[Show abstract][Hide abstract] ABSTRACT: Corticospinal motor neurons (CSMN) have a unique ability to receive, integrate, translate, and transmit the cerebral cortex's input toward spinal cord targets and therefore act as a "spokesperson" for the initiation and modulation of voluntary movements that require cortical input. CSMN degeneration has an immense impact on motor neuron circuitry and is one of the underlying causes of numerous neurodegenerative diseases, such as primary lateral sclerosis (PLS), hereditary spastic paraplegia (HSP), and amyotrophic lateral sclerosis (ALS). In addition, CSMN death results in long-term paralysis in spinal cord injury patients. Detailed cellular analyses are crucial to gain a better understanding of the pathologies underlying CSMN degeneration. However, visualizing and identifying these vulnerable neuron populations in the complex and heterogeneous environment of the cerebral cortex have proved challenging. Here, we will review recent developments and current applications of novel strategies that reveal the cellular and molecular basis of CSMN health and vulnerability. Such studies hold promise for building long-term effective treatment solutions in the near future.
Frontiers in Neuroanatomy 03/2014; 8:16. DOI:10.3389/fnana.2014.00016 · 3.54 Impact Factor
"Since PSA is rapidly degraded by sialidases in the complex tissue environment (Franz et al., 2005; Martini et al., 1994; Nagai et al., 1989) peptide mimetics of PSA were identified and shown to act as true functional counterparts of PSA (Torregrossa et al., 2004). Linear and cyclic PSA mimetic peptides have improved functional recovery following peripheral nerve and spinal cord injuries in mice (Marino et al., 2009; Mehanna et al., 2010; Mehanna et al., 2009). "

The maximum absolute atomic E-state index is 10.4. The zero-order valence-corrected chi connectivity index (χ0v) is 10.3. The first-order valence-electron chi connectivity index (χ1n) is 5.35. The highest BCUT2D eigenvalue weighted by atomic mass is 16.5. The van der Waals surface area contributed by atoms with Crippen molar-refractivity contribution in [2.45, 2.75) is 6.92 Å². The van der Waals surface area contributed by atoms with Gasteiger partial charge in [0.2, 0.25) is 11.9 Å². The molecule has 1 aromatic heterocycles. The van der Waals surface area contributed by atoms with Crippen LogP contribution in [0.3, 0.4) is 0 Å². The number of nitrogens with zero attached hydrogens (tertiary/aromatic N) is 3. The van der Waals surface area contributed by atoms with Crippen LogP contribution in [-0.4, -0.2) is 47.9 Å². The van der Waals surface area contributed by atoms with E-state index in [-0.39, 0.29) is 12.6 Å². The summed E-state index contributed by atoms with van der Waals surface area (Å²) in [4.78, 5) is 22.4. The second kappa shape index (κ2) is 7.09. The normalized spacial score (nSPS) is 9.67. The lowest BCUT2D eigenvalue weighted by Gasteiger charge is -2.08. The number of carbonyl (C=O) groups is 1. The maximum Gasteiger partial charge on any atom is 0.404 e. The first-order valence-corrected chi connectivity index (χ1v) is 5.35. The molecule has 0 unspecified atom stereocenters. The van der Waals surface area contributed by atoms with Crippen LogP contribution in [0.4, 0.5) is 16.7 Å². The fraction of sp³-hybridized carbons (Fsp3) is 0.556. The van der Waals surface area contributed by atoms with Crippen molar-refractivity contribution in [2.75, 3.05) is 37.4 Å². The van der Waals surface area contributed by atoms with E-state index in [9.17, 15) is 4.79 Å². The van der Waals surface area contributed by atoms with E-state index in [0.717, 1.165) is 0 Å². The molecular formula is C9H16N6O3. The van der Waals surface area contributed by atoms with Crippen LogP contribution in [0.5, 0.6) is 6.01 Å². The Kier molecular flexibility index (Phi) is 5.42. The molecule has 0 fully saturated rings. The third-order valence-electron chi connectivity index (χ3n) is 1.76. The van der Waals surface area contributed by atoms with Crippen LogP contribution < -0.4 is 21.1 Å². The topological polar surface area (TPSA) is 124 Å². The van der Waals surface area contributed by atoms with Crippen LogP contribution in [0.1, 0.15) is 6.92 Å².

[Show abstract][Hide abstract] ABSTRACT: Glycans attached to the cell surface via proteins or lipids or exposed in the extracellular matrix affect many cellular processes, including neuritogenesis, cell survival and migration, as well as synaptic activity and plasticity. These functions make glycans attractive molecules for stimulating repair of the injured nervous system. Yet, glycans are often difficult to synthesize or isolate and have the disadvantage to be unstable in a complex tissue environment. To circumvent these issues, we have screened a library of small organic compounds to search for structural and functional mimetics of the neurostimulatory glycan polysialic acid (PSA) and identified the 5-HT4 receptor agonist tegaserod as a PSA mimetic. The PSA mimicking activity of tegaserod was shown in cultures of central and peripheral nervous system cells of the mouse and found to be independent of its described function as a serotonin (5-HT4) receptor agonist. In an in vivo model for peripheral nerve regeneration, mice receiving tegaserod at the site of injury showed enhanced recovery compared to control mice receiving vehicle control as evidenced by functional measurements and histology. These data indicate that tegaserod could be be repurposed for treatment of nervous system injuries and underscores the potential of using small molecules as mimetics of neurostimulatory glycans.